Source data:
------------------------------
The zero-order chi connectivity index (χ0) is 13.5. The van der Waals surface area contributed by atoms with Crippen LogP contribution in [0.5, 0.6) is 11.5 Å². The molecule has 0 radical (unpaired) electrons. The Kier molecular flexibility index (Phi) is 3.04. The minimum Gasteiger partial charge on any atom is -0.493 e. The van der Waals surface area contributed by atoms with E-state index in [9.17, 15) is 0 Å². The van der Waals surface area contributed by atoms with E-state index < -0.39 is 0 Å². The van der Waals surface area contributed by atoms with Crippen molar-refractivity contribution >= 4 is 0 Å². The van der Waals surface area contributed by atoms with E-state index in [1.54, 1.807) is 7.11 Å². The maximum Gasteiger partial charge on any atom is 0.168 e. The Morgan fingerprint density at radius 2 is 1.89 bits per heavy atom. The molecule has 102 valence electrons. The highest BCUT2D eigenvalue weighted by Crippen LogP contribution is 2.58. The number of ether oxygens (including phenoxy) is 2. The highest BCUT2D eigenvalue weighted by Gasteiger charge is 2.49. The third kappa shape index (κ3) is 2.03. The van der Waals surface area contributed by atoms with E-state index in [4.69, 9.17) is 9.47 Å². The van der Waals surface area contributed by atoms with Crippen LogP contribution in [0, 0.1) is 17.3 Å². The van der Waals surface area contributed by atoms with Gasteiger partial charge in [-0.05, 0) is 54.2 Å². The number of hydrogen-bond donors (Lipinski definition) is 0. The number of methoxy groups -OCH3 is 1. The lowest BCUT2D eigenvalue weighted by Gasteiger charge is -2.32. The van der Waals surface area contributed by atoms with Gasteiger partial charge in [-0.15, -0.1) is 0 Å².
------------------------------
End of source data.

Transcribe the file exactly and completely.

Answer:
The zero-order chi connectivity index (χ0) is 13.5. The van der Waals surface area contributed by atoms with Crippen LogP contribution in [0.5, 0.6) is 11.5 Å². The molecule has 0 radical (unpaired) electrons. The Kier molecular flexibility index (Phi) is 3.04. The minimum Gasteiger partial charge on any atom is -0.493 e. The van der Waals surface area contributed by atoms with E-state index in [9.17, 15) is 0 Å². The van der Waals surface area contributed by atoms with E-state index < -0.39 is 0 Å². The van der Waals surface area contributed by atoms with Crippen molar-refractivity contribution >= 4 is 0 Å². The van der Waals surface area contributed by atoms with E-state index in [1.54, 1.807) is 7.11 Å². The maximum Gasteiger partial charge on any atom is 0.168 e. The Morgan fingerprint density at radius 2 is 1.89 bits per heavy atom. The molecule has 102 valence electrons. The highest BCUT2D eigenvalue weighted by Crippen LogP contribution is 2.58. The number of ether oxygens (including phenoxy) is 2. The highest BCUT2D eigenvalue weighted by Gasteiger charge is 2.49. The third kappa shape index (κ3) is 2.03. The van der Waals surface area contributed by atoms with E-state index in [4.69, 9.17) is 9.47 Å². The van der Waals surface area contributed by atoms with Crippen LogP contribution in [0, 0.1) is 17.3 Å². The van der Waals surface area contributed by atoms with Gasteiger partial charge in [-0.05, 0) is 54.2 Å². The number of hydrogen-bond donors (Lipinski definition) is 0. The number of methoxy groups -OCH3 is 1. The lowest BCUT2D eigenvalue weighted by Gasteiger charge is -2.32. The van der Waals surface area contributed by atoms with Gasteiger partial charge in [-0.15, -0.1) is 0 Å².